The role of open space strategies – whereas there is not currently a binding obligation on local authorities to have an up to date open space strategy, the revised Bill will include a statutory requirement for them to do so, in the expectation that this will “elevate current best practice in Scottish planning policy to the level of a statutory requirement to ensure that the good work that has been carried out to date continues.” We can but hope that this laudable aim will be achieved given the importance of open space to quality of life.

Strategic Development Plans – Section 2 of the Bill, which would have removed strategic development plans (SDP) from the planning system, is to be deleted such that they will now be retained. We have argued previously that the SDP has served the North-East well, and so we very much welcome the acceptance of this amendment. It will, however, be important that SDPs are integrated with regional transport and economic development strategies to maximise their impact.

Local Development Plans – amendments have been agreed that impose additional requirements on Local Development Plans (LDPs), including (i) targets about the provision of housing for the elderly and for disabled people (ii) statements on how the planning authority proposes to provide public conveniences and water fountains and (iii) a list of sites suitable for self-build projects. While these are all important placemaking considerations, there is a question here as to whether including such detail in LDPs is really compatible with the ostensible aim of the current review to simplify the planning system.

Material considerations – on the other hand, acceptance of the amendment to define material considerations in the Bill may reduce much of the debate between planners and lawyers over these, but it still leaves the question of the weight to be given to these in determining applications open to debate, which is often where the crux of the matter lies.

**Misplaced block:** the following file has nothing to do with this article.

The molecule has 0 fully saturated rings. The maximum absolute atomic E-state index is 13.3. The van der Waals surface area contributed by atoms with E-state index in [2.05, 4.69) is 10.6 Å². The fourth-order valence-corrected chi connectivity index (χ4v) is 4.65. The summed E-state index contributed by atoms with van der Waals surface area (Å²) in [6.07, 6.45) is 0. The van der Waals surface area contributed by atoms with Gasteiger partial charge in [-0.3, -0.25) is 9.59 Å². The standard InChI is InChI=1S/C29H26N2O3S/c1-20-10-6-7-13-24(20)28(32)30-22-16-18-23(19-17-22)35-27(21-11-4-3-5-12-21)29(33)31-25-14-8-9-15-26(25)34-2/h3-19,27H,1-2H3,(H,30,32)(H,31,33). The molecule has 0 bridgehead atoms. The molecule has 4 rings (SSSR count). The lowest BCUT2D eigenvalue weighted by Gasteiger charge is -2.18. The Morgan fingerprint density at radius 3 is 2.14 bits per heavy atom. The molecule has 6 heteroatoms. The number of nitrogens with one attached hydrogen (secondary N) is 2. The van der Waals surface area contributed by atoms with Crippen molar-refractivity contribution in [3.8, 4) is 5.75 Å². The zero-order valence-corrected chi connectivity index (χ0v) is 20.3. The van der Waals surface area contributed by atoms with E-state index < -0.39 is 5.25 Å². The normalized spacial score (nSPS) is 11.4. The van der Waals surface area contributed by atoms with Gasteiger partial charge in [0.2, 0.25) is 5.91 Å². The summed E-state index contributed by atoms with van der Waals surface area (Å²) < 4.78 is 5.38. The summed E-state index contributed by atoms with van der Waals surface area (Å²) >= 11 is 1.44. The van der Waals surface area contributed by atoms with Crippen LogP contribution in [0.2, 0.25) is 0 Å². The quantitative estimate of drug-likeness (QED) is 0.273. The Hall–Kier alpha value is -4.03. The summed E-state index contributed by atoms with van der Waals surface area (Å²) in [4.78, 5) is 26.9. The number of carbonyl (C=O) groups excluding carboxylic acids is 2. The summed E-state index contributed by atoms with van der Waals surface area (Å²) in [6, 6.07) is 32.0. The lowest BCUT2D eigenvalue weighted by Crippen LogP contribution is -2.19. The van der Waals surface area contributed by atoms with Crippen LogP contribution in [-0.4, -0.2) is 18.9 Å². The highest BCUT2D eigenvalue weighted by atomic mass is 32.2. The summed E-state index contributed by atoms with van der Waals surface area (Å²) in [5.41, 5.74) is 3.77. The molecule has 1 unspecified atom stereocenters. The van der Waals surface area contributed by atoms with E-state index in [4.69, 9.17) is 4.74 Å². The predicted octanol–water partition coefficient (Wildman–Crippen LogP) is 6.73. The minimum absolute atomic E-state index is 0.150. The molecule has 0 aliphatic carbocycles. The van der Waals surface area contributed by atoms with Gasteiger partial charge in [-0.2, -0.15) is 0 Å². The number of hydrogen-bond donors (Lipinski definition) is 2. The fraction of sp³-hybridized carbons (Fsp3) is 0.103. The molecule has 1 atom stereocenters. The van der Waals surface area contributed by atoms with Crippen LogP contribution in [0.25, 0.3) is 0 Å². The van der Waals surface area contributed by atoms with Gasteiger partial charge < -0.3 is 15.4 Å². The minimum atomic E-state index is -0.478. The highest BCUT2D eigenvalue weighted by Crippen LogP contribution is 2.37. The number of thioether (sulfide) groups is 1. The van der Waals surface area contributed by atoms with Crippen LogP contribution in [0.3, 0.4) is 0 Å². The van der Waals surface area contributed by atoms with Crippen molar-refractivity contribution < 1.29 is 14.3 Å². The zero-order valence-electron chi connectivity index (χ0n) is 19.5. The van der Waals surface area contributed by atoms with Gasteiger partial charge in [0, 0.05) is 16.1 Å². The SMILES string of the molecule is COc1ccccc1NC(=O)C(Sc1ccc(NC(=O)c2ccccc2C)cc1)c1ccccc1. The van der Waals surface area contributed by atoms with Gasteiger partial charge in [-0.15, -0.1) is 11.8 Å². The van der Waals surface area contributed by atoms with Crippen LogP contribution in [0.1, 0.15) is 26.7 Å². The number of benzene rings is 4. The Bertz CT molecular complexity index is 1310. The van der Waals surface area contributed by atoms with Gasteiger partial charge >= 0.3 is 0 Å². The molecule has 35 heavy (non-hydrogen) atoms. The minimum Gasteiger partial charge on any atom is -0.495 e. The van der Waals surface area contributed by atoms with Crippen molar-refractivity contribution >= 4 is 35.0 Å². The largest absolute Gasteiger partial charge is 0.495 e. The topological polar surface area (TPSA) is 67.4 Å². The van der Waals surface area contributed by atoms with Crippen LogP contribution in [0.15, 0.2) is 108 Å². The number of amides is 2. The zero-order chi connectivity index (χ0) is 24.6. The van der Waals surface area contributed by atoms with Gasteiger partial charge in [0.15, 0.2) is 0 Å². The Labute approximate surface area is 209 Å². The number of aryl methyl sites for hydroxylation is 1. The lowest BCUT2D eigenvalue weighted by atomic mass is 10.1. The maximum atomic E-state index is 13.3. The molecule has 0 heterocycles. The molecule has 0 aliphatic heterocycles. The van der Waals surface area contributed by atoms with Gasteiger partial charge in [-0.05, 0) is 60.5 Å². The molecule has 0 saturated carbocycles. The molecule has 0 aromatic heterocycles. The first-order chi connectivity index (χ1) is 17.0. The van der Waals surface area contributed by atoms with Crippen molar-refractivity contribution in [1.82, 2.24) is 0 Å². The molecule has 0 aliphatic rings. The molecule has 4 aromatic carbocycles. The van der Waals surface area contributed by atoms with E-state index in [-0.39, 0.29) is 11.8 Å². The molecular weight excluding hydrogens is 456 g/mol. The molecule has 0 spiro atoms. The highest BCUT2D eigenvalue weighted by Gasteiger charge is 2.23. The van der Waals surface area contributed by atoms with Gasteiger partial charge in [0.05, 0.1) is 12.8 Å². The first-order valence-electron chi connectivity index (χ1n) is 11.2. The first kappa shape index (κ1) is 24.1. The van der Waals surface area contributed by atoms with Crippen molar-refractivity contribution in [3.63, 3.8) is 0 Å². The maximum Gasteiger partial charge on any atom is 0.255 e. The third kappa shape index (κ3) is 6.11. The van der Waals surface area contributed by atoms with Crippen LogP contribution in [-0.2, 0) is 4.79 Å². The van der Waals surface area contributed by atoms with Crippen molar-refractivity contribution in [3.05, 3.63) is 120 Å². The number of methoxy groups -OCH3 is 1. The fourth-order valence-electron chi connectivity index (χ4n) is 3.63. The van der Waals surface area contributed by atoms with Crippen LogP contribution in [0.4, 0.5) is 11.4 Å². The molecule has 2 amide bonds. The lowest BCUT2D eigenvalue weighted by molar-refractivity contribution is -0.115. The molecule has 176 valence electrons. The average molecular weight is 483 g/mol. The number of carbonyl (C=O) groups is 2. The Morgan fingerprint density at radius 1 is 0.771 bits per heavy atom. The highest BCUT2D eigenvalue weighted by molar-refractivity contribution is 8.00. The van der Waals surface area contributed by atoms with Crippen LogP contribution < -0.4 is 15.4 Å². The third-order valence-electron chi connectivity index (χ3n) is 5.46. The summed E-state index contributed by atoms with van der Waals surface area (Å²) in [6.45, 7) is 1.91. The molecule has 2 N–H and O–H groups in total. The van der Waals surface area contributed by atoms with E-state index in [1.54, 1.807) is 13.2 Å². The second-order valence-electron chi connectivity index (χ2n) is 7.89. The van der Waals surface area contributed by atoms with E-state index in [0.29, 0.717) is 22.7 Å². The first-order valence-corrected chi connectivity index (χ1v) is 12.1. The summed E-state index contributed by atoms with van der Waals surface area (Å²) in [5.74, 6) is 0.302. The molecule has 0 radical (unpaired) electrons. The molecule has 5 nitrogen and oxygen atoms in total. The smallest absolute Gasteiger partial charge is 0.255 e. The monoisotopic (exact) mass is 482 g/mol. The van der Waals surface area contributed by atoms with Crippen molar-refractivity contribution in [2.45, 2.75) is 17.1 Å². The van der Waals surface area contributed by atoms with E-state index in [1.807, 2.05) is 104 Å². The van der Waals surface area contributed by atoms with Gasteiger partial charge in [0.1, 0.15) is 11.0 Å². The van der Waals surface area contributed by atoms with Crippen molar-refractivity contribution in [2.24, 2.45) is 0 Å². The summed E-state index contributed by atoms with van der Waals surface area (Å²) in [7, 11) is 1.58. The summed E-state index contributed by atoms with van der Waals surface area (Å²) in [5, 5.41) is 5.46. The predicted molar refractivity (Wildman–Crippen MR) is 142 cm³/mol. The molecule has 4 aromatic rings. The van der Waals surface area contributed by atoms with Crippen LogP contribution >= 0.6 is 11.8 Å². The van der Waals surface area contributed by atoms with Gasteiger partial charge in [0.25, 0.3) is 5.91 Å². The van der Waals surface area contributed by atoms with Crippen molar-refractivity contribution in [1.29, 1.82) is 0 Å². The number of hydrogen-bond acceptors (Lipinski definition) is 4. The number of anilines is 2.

Short term holiday lets – a particular issue for cities, such as Edinburgh, where a number of enforcement cases against unauthorised changes of use of residential properties to short term holiday lets have recently been decided or are still ongoing, the amended Bill will expressly require such accommodation to get planning permission from the outset. That said, given the recent enforcement cases, it may well be asked whether this is something that really requires new legislation, or just effective enforcement of the law as it is?

Fees – the relationship between the level of planning fees and the performance of planning authorities in determining applications within set timescales has long been a hot topic. The Bill aims to address this by allowing the planning authority to charge a higher fee for an application to be fast tracked. At the same time, in line with the principle of planning becoming more inclusive, a further amendment was agreed for application fees to be waived where proposed development has the primary purpose of contributing to a social enterprise, not for profit enterprise, or the improvement of the health of residents of the area to which the application relates.

Statutory chief planning officer – we have previously advocated for planning to be given its place within Councils and the creation of a statutory chief planning officer as now included in the Bill should help to achieve that, so this is an amendment which we very much welcome.

There are of course many other changes, and lots to look out for at stage 3, which will be the final opportunity for amendments to be made and debated before the Bill becomes law.

Meantime, the Bill as currently amended in light of stage 2 is available here, with dates for this to be considered at stage 3 yet to be confirmed. It will only be then that we will really be able to judge whether or not the Bill can achieve its original aims.

Margaret Bochel and Pippa Robertson, directors at Aurora Planning Limited

Margaret Bochel and Pippa Robertson, directors at Aurora Planning Limited